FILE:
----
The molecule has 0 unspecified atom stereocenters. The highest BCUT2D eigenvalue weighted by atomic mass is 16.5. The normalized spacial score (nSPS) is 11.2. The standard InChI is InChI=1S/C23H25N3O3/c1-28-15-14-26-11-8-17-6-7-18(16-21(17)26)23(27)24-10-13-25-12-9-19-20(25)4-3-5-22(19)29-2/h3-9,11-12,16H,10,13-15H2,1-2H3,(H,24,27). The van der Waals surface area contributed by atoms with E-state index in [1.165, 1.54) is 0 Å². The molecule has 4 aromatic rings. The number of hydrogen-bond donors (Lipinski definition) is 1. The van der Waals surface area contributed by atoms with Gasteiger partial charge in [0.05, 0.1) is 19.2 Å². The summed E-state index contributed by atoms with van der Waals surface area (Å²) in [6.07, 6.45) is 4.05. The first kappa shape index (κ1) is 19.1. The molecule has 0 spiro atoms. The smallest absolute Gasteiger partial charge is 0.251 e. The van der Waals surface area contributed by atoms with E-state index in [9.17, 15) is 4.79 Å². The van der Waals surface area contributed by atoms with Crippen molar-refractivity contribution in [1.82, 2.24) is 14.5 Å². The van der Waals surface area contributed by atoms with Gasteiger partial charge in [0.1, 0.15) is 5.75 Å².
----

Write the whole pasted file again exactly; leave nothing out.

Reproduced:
The molecule has 0 unspecified atom stereocenters. The highest BCUT2D eigenvalue weighted by atomic mass is 16.5. The normalized spacial score (nSPS) is 11.2. The standard InChI is InChI=1S/C23H25N3O3/c1-28-15-14-26-11-8-17-6-7-18(16-21(17)26)23(27)24-10-13-25-12-9-19-20(25)4-3-5-22(19)29-2/h3-9,11-12,16H,10,13-15H2,1-2H3,(H,24,27). The van der Waals surface area contributed by atoms with E-state index in [1.165, 1.54) is 0 Å². The molecule has 4 aromatic rings. The number of hydrogen-bond donors (Lipinski definition) is 1. The van der Waals surface area contributed by atoms with Gasteiger partial charge in [0.05, 0.1) is 19.2 Å². The summed E-state index contributed by atoms with van der Waals surface area (Å²) in [6.07, 6.45) is 4.05. The first kappa shape index (κ1) is 19.1. The molecule has 0 spiro atoms. The smallest absolute Gasteiger partial charge is 0.251 e. The van der Waals surface area contributed by atoms with E-state index in [9.17, 15) is 4.79 Å². The van der Waals surface area contributed by atoms with Crippen molar-refractivity contribution in [1.82, 2.24) is 14.5 Å². The van der Waals surface area contributed by atoms with Gasteiger partial charge in [0.1, 0.15) is 5.75 Å².